CNC Plus Microscope Plus Game Controller Equals Awesome

What do you get if you strap a microscope onto a CNC and throw in a gaming controller? The answer, according to Reddit user [AskewedBox] is something kind of awesome: you get a microscope that can be controlled with the game controller for easier tracking of tiny creepy-crawlies.

[ASkewedBox] set up this interesting combination of devices, attaching their Adonostar AD246S microscope to the stage of a no-brand 1610 CNC bought off Amazon, then connected the CNC to a computer running Universal G-Code Sender. This great open source program takes the input from an Xbox game controller and uses it to jog the CNC.

With a bit of tweaking, the game controller can now move the microscope, so it can be used to track microbes and other small creatures as they wander around on the slide mounted below the microscope eating each other. The movement of this is surprisingly smooth: the small CNC and a well-mounted microscope means that there seems to be very little wobble or backlash as the microscope moves.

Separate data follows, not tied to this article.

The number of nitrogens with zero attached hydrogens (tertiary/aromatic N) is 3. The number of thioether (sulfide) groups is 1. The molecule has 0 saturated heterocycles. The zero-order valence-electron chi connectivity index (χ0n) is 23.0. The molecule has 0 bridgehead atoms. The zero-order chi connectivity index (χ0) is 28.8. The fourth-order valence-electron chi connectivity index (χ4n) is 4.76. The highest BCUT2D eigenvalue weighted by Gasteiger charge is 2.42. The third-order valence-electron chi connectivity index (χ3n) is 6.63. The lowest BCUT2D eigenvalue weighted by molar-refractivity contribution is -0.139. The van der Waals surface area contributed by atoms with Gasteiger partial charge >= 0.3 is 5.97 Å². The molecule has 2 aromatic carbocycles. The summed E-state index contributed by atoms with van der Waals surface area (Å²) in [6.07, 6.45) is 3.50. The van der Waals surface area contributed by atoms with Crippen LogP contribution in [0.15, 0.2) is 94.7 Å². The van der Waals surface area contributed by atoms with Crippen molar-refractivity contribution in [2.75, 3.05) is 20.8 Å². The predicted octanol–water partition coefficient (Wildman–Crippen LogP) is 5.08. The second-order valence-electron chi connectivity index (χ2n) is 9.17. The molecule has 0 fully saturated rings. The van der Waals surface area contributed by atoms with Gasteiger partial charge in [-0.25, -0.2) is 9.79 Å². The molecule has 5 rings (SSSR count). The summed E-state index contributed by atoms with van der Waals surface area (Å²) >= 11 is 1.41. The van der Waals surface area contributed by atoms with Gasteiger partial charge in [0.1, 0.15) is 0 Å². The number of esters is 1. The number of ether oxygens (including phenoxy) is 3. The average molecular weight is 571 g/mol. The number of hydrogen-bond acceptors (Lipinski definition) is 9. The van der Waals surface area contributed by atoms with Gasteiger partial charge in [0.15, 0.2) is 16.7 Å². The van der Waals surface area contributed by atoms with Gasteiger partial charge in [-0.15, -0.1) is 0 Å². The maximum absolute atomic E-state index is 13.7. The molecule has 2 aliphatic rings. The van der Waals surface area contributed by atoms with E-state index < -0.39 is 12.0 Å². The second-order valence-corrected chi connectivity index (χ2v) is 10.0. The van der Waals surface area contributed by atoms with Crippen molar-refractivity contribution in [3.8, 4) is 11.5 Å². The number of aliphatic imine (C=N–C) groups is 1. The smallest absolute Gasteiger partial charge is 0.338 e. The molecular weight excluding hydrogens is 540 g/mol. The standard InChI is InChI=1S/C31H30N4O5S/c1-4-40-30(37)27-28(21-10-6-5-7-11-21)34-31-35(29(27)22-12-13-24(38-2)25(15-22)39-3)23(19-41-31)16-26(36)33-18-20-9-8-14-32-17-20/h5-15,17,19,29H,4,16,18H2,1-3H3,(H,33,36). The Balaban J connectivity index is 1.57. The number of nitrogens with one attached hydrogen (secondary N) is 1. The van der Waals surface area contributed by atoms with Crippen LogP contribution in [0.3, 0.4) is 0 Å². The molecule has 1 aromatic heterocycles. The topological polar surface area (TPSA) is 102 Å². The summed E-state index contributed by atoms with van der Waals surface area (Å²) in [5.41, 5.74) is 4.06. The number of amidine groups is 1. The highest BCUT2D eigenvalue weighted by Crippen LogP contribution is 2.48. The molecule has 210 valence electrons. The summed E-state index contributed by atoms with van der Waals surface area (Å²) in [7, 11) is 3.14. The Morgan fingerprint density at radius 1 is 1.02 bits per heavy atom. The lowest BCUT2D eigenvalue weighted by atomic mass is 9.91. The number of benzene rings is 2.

[Askewedbox] hasn’t finished yet, though: in the latest update, he adds a polarizing lens to the setup and mentions that he wants to add focus control to the system, which is controlled by a remote that comes with the microscope.

There are plenty of other things that could be added beyond that, though, such as auto pan and stitch for larger photos, auto focus stacking and perhaps even auto tracking using OpenCV to track the hideous tiny creatures that live in the microscopic realm. What would you do to make this even cooler?

4 thoughts on “CNC Plus Microscope Plus Game Controller Equals Awesome

  1. Interesting and not hard at all to do. Anyone interested in building one of these, keep an eye open on facebook market place. I see the 3018 CNC machines selling second hand for $100-$200. They make crappy CNC machines but for this purpose, they are fairly good. So, a lot of people buy them, get disappointed and sell them after only a few hours of use.

    1. ASkewedBox here. The CNC I bought is a ‘1610’ model, which cost around $120 on Amazon. This was cheaper for me than buying a used one. I assume they are not as good as a router, but it is rigid enough for my setup since all I need it to do is not vibrate too much and for the vibrations to dampen out quickly. I also chose the smallest frame I could find to help with this. Most used ones are larger, which may or may not be an issue.

  2. Awesome! I didn’t expect to see my post on Hackaday!
    Quick correction: Focus is actually super easy to do with this setup because I can control the z-height very accurately but it is a manual process currently.

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